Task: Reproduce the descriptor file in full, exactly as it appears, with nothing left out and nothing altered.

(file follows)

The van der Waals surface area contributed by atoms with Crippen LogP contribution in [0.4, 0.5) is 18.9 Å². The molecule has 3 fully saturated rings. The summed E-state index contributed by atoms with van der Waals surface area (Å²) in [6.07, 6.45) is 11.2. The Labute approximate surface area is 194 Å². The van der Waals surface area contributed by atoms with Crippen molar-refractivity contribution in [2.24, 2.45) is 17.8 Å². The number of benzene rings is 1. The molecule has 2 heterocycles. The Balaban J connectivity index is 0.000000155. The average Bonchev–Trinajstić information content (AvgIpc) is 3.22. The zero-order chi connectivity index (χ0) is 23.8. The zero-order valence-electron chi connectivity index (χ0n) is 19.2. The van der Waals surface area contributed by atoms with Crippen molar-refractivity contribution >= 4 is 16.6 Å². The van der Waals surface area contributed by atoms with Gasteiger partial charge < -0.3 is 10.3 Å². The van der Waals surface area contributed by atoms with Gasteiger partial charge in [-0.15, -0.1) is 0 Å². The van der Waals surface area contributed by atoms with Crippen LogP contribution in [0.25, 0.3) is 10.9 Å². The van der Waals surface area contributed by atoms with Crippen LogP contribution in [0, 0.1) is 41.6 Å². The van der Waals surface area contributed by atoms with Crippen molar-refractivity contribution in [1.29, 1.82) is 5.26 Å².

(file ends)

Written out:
The van der Waals surface area contributed by atoms with Crippen LogP contribution in [0.4, 0.5) is 18.9 Å². The molecule has 3 fully saturated rings. The summed E-state index contributed by atoms with van der Waals surface area (Å²) in [6.07, 6.45) is 11.2. The Labute approximate surface area is 194 Å². The van der Waals surface area contributed by atoms with Crippen molar-refractivity contribution in [2.24, 2.45) is 17.8 Å². The number of benzene rings is 1. The molecule has 2 heterocycles. The Balaban J connectivity index is 0.000000155. The average Bonchev–Trinajstić information content (AvgIpc) is 3.22. The zero-order chi connectivity index (χ0) is 23.8. The zero-order valence-electron chi connectivity index (χ0n) is 19.2. The van der Waals surface area contributed by atoms with Crippen molar-refractivity contribution >= 4 is 16.6 Å². The van der Waals surface area contributed by atoms with Gasteiger partial charge < -0.3 is 10.3 Å². The van der Waals surface area contributed by atoms with Gasteiger partial charge in [-0.15, -0.1) is 0 Å². The van der Waals surface area contributed by atoms with Crippen LogP contribution in [0.25, 0.3) is 10.9 Å². The van der Waals surface area contributed by atoms with Crippen LogP contribution in [0, 0.1) is 41.6 Å². The van der Waals surface area contributed by atoms with Crippen molar-refractivity contribution in [1.29, 1.82) is 5.26 Å².